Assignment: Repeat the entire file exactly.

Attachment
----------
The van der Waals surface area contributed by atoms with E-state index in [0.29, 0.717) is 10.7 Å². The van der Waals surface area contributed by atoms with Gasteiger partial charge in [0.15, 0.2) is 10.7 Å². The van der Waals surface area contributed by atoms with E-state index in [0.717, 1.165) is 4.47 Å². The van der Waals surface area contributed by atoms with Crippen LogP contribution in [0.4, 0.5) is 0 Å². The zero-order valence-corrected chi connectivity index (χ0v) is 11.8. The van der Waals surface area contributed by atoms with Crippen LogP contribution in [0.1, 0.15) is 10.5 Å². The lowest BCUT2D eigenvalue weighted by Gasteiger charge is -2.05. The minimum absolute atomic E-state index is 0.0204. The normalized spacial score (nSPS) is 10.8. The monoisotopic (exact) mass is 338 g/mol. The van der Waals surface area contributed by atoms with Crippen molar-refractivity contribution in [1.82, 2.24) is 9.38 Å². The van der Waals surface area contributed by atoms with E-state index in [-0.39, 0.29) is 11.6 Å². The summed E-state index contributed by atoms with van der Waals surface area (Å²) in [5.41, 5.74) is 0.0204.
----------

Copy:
The van der Waals surface area contributed by atoms with E-state index in [0.29, 0.717) is 10.7 Å². The van der Waals surface area contributed by atoms with Gasteiger partial charge in [0.15, 0.2) is 10.7 Å². The van der Waals surface area contributed by atoms with E-state index in [0.717, 1.165) is 4.47 Å². The van der Waals surface area contributed by atoms with Crippen LogP contribution in [0.4, 0.5) is 0 Å². The zero-order valence-corrected chi connectivity index (χ0v) is 11.8. The van der Waals surface area contributed by atoms with Crippen LogP contribution in [0.1, 0.15) is 10.5 Å². The lowest BCUT2D eigenvalue weighted by Gasteiger charge is -2.05. The minimum absolute atomic E-state index is 0.0204. The normalized spacial score (nSPS) is 10.8. The monoisotopic (exact) mass is 338 g/mol. The van der Waals surface area contributed by atoms with Crippen molar-refractivity contribution in [1.82, 2.24) is 9.38 Å². The van der Waals surface area contributed by atoms with E-state index in [-0.39, 0.29) is 11.6 Å². The summed E-state index contributed by atoms with van der Waals surface area (Å²) in [5.41, 5.74) is 0.0204.